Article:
Hip Hop Dance as we know it today, for example the dancing we see in music videos is a fusion of a wide range of conventional and unconventional dance styles and techniques. This includes Jazz dance, indigenous folklore dance and even martial art.

Due to its robust nature, Urban Dance could be perhaps a more appropriate title for what we commonly classify as Hip Hop Dance. Despite the array of styles and techniques added to its current repertoire, the roots of Hip Hop Dance can be attributed to street dancers in America. For many of these dancers, the art forms they created are the most accurate classification of Hip Hop Dance.

Breaking & Funk Sytles

During the 1970s, DJs in America would set an entirely new trend, mixing what is called drum breaks which are drum solos in funk and soul music back to back between two turn tables. The result would produce an entirely new sound containing a repetitive drum break track. In essence, the dancing that emerged from this new form of music was called Breaking or B-boying (not break dancing). These forms of breaking would include but are not exclsive to:

  • Footwork – A series of steps executed with the feet both standing and on the floor prior to creating power moves.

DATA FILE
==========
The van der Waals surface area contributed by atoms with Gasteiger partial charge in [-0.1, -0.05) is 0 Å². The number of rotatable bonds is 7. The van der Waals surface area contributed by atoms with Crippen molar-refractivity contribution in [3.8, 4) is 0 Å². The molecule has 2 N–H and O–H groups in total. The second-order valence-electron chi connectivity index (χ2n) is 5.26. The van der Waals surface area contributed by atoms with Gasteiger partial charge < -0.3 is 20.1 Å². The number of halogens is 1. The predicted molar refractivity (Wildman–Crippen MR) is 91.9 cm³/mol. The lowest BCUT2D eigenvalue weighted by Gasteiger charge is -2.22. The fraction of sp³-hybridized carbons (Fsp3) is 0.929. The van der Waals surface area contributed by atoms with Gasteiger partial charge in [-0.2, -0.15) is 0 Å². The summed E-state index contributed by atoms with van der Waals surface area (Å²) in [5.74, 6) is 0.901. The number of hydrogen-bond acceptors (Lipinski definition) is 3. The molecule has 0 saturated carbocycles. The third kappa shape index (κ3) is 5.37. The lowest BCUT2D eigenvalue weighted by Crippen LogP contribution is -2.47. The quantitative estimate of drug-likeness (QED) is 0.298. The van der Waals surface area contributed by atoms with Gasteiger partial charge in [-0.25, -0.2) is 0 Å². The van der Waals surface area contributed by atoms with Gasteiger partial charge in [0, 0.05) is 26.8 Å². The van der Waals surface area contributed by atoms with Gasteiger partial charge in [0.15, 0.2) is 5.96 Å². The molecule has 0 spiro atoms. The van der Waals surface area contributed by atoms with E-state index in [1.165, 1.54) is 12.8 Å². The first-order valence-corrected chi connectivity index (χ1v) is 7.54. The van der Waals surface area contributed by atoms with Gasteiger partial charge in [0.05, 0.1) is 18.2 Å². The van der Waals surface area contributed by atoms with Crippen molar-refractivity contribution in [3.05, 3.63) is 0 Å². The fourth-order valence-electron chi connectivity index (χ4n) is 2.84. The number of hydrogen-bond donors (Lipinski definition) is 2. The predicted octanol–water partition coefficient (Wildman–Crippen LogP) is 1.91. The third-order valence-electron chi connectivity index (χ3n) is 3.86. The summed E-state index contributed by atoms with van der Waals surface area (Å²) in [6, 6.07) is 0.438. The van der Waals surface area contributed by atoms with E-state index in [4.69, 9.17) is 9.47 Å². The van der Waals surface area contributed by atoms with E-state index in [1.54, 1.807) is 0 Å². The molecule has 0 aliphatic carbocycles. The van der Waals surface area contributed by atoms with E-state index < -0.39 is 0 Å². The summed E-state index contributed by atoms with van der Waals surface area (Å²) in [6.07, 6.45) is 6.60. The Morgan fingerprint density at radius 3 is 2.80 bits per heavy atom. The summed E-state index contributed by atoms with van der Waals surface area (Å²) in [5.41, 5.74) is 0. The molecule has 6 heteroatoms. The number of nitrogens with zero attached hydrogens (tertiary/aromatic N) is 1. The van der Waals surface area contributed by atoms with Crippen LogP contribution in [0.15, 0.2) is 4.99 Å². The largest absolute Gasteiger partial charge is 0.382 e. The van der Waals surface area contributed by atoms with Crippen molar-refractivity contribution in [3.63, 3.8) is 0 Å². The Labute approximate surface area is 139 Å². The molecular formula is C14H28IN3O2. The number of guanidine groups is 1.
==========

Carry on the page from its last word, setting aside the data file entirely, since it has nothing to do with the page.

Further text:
• Power Moves – A series of mind boggling movements usually performed on the floor that would include moves such as backspins, headspins, windmills and more. Usually, when people hear about Breaking or b-boying or the incorrect term, “break dancing” they think of these moves.
  • Up Rock/Top Rock – A series of movements following a specific rhythmic and systematic pattern.

Although breaking was predominant among street dancers in the east coast, the west coast would however indulge in their own artform using Funk and Soul music called Funk Styles.

The birth of Funk Styles on the west coast, occurred within the same era as breaking and umbrellas an array of genres. The suite of styles would include:

  • Popping – Robotic and/or jerky movements. Strobbing and Ticking are also similar types of movements within the Popping family.
  • Waving – Fluid and smooth movements.
  • Gliding/Floating – Gravity defying moves that create the illusion as if a person is moving seemlessly and effortlessly across the floor.
  • Locking – A series of animated movements that involves sharp and distinctive stances.
  • Tutting – A series of movements emulating Egyptian Hieroglyphics.
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